Sunday, September 30, 2012

Ribbon Threaded

Of course, it took a while to decide what I was going to do about all the ribbon required by the design.  And yes, it really is necessary!  After sewing my front, back, and sleeve pieces together, I tried the sweater on and had a bit of a moment.  Yikes, that neck opening was big.  Thankfully, a length of ribbon threaded through the eyelet pattern pulls in all that extra width.  I guess they did that on purpose! 

I ended up using some narrow satin ribbon in a lavender colorway.  I have an entire shoe box full of old Spool o' Ribbon in many colors from JoAnn Fabrics.  They seem to have stopped carrying the product, but it sure does come in handy having some extra spools stocked away.  And the good news is that I can always swap in another ribbon if I find something I like better.  

Once again, I managed to make myself a sweater that does not really match anything in the closet. 

Okay, that is not completely true, but it was a great excuse to make another easy to wear skirt with Simplicity 4044 (the fabric of which was leftover from this dress).

I was unsure if I was going to have enough yardage and then remembered just how long this skirt is drafted.  I cut four inches off the pattern piece and it could even stand another inch.

This is now my third version of the skirt.  Yes, I already have a blue rayon jacquard version, but it gets so much wear that I had to make myself another for fear the original will wear out one of these days!

Sweater:  Made by me, "Ribbon Threaded Jumper" from A Stitch in Time, Volume 2
Skirt:  Made by me, Simplicity 4044
Shoes:  Poetic License
Earrings:  Shadows

Friday, September 28, 2012

“Planned for all Occasions”

Here are more pattern goodies from 1950.

The description for #8597 is just too much:  “two piece frock that’s softened with pert peplums.”  Pert peplums!  I cannot think of the last time a contemporary pattern description made me laugh out loud!  And that is just one more reason that I love vintage!

If I was able to shop from this catalog, I would have a very hard time picking just a few styles.  They are all so wonderful!

Thursday, September 27, 2012

“For a Trim, Slim Look”

Here are two more pages from Fashion: Fall-Winter 1950 for your enjoyment.  

I just love all of the scalloped edges.  And that contrasting lace yoke just gave me an idea for another version of my latest creation  . . .  

The neckline of 8620 reminds me very much of the jacket from Vintage Vogue 1136.  And that feathered hat is truly fabulous.  How do get into a car with something like that on your head?

Does some lucky person have any of these lovely Sew-Rite Patterns?  And does that mean that you have one of these lovely outfits in your closet?!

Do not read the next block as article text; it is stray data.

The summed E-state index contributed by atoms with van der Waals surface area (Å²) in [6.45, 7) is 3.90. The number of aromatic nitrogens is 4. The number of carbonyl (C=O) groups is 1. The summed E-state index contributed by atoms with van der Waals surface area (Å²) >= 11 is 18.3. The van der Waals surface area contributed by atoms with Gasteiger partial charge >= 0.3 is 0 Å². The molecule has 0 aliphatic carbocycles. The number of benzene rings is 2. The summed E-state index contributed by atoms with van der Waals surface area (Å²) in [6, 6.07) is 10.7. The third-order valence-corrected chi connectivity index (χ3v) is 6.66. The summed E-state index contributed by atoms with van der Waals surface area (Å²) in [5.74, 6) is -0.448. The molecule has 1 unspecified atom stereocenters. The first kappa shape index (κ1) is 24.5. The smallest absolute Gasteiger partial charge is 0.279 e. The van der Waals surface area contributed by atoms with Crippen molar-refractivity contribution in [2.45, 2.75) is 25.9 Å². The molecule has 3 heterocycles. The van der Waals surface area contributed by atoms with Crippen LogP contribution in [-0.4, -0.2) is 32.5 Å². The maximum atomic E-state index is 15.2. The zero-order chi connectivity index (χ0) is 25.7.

Wednesday, September 26, 2012

Return of the Rose Print

You know all of those Asher prints that Peter has been mentioning lately? . . . Well, you may have caught a glimpse of one right here on my little blog!

I knew I wanted to wear one of my Beignets for the Colette Launch Party, so I needed something suitable to pair back with one of those skirts.  Something new!  And then I caught a glimpse of that rose print out of the corner of my eye which happened to be right next to the leftover scraps of yellow eyelet.  Clouds part, and light shines into sewing room!

Because I already had twelve contrasting buttons running down the skirt, I did not want to do the same with the blouse.  Enter the covered button, and nine more bound buttonholes!  (It really is time for bound buttonhole rehab.  Would someone please convince me that my machine and its buttonhole attachment is not going to destroy my finished garments?)

Yes, I am a big dork, but I just love the construction process and watching as a garment takes shape.  I love how all the raw edges are matched and finished, and finally, you have a brand spanking new piece of clothing.

And did I mention how much I love these sleeves?  Yes, they are over the top (and perhaps would work better with a more drapey fabric) but they are so much fun to wear!

This is the first pattern I have come across that stops the buttonholes right above waist-level, and adds a snap right below to keep the tucked section together.  Brilliant!  I know that some Victorian and Edwardian construction uses the same idea; if something is going to be tucked in or covered, the embellishments stop at that point.  Not only does it save on button costs and buttonhole work, but there is no bump to contend with!

The silhouette of a blouse like this is always improved by the addition of a shoulder pad, in my opinion, and I used my go-to pattern.  Vogue 2494 is a scrumptious vintage reprint, and it also includes a pattern for a slim shoulder pad.  To be fair, the blouse pattern does include three pieces to make up a shoulder pad, but I have had a bad experience with the three piece stuffed shoulder pads from vintage patterns, so I am wary of them and decided to avoid them altogether in this instance.